In the legislative report, we learned that, while the Governor is likely to veto the Frosh bill (exchanging limitations on tuition increases for guaranteed regular increases in state funding), there is good hope for another “no-cuts” operating budget for the following academic year (with the usual caveat about unfunded mandates in “no-cuts” budgets) and some hope for support from the Governor in assisting the USM in getting back on its feet financially.

One of the difficulties with the MHEC FAC, from the CUSF point of view, is that USM representation is often diminished because elected representatives from some of the campuses are not regularly attending. While not all the work done there seems relevant for us, it is important that we know what is going on.These meetings are also a fertile ground for communication with Community College representatives.

Members were concerned about full faculty representation on the subcommittees of the E&E Task force.While  one small subcommittee made up of a couple of Regents, Presidents, and Provosts has fixed membership so that we shall be relying on Irv Goldstein to provide communication from that particular group, the larger committees, one on Distance Learning (with one subgroup working on UMUC-specific matters and one subgroup working on system-wide considerations) and the other on Collaboration (mostly administrative rather than purely academic) might well benefit from faculty representation.Martha Siegel will try to arrange this.

Each year, it would appear that three to five significant complaints from faculty on the various campuses reach the USM level.The management and control problems involved are exacerbated by the presence of many relatively new Presidents and Provosts right now and are often complicated by the roles that lawyers for the faculty involved play.We hope that the eventual approval of the ART policy clarification and ofthe proposed policy for System Appeals to the Chancellor will help smooth this process in coming years.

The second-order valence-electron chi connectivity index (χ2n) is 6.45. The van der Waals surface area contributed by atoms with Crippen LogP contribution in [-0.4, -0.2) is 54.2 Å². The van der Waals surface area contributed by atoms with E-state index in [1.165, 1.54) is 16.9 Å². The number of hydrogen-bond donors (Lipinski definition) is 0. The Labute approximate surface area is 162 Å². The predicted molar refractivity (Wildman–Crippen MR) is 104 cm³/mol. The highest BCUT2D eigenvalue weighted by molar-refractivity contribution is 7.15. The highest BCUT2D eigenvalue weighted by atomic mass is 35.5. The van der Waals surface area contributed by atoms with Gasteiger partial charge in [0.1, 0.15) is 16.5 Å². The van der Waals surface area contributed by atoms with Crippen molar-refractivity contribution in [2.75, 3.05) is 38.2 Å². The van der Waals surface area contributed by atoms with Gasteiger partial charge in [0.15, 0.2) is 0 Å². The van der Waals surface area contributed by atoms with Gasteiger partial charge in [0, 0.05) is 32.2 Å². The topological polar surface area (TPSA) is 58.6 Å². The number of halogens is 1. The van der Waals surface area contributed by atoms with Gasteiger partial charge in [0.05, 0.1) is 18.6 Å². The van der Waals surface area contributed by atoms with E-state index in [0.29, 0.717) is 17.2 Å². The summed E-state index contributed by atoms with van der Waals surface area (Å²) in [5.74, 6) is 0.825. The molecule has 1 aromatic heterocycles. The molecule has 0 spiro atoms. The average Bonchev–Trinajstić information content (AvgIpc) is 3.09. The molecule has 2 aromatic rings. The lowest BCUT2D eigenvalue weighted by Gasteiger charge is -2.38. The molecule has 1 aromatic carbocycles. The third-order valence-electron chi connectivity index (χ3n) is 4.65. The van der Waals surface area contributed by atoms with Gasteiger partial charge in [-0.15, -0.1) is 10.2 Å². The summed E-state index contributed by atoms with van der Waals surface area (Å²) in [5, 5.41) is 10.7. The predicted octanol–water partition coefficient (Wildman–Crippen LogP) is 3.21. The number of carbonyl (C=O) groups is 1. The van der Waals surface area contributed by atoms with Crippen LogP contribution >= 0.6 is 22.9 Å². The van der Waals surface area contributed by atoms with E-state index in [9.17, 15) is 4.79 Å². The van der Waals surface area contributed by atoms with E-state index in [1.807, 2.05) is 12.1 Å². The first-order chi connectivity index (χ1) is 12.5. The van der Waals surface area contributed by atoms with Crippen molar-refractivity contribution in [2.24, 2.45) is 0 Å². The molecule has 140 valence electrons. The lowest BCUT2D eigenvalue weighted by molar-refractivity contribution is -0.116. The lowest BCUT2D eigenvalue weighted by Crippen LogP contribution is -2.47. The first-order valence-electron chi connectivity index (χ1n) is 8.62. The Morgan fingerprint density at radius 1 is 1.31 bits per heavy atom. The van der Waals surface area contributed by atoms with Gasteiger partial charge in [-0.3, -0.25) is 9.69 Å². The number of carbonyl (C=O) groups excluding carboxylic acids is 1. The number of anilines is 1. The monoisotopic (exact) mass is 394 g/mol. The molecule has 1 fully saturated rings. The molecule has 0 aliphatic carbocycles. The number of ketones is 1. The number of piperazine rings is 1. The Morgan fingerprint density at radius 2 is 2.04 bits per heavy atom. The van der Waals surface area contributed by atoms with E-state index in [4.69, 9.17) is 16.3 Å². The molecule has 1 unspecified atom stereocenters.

In the System Report, beyond matters already reported in sections a., c., d., and f. above, Irv Goldstein discussed efforts to keep total student population at the current level for the next academic year.There will, however, be increases on some campuses since the formulae for predicting actual student acceptances of admission offers made by campuses are not exact. There is also the question of how we will handle the huge bulge anticipated over the next ten years in the number of students seeking admission to USM campuses; distance learning strategies may be part of the solution to this problem.

Our Student Research Day, visits by CUSF members with individual legislators, and the public testimony of CUSF leaders this year were effective in promoting positive legislative views of the USM.We are clearly gaining friend in the legislature (and the Chancellor is working to gain us friends in the business community).While we do not yet know what the political agenda for the next legislative session will be, we may know more by the time of the Senate Chairs meeting with the CUSF Executive Committee in September.

Under Old Business,